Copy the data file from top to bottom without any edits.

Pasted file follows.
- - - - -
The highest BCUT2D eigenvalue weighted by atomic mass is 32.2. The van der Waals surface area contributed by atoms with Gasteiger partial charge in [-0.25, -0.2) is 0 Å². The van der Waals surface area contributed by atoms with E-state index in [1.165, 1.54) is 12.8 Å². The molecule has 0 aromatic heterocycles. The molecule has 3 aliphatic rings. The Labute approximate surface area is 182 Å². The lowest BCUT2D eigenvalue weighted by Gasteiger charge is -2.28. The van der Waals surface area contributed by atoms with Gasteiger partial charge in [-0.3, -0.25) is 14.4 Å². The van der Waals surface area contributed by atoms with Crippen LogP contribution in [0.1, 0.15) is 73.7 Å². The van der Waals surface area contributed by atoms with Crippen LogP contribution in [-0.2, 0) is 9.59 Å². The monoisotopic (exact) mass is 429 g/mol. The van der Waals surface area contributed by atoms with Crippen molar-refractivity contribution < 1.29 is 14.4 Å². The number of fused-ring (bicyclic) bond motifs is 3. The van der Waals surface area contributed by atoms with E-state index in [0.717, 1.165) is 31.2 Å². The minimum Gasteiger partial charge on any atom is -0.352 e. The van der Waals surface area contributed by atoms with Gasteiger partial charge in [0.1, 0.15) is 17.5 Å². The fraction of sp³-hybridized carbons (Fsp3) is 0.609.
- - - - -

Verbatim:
The highest BCUT2D eigenvalue weighted by atomic mass is 32.2. The van der Waals surface area contributed by atoms with Gasteiger partial charge in [-0.25, -0.2) is 0 Å². The van der Waals surface area contributed by atoms with E-state index in [1.165, 1.54) is 12.8 Å². The molecule has 0 aromatic heterocycles. The molecule has 3 aliphatic rings. The Labute approximate surface area is 182 Å². The lowest BCUT2D eigenvalue weighted by Gasteiger charge is -2.28. The van der Waals surface area contributed by atoms with Gasteiger partial charge in [-0.3, -0.25) is 14.4 Å². The van der Waals surface area contributed by atoms with Crippen LogP contribution in [0.1, 0.15) is 73.7 Å². The van der Waals surface area contributed by atoms with Crippen LogP contribution in [-0.2, 0) is 9.59 Å². The monoisotopic (exact) mass is 429 g/mol. The van der Waals surface area contributed by atoms with Crippen molar-refractivity contribution < 1.29 is 14.4 Å². The number of fused-ring (bicyclic) bond motifs is 3. The van der Waals surface area contributed by atoms with E-state index in [0.717, 1.165) is 31.2 Å². The minimum Gasteiger partial charge on any atom is -0.352 e. The van der Waals surface area contributed by atoms with Gasteiger partial charge in [0.1, 0.15) is 17.5 Å². The fraction of sp³-hybridized carbons (Fsp3) is 0.609.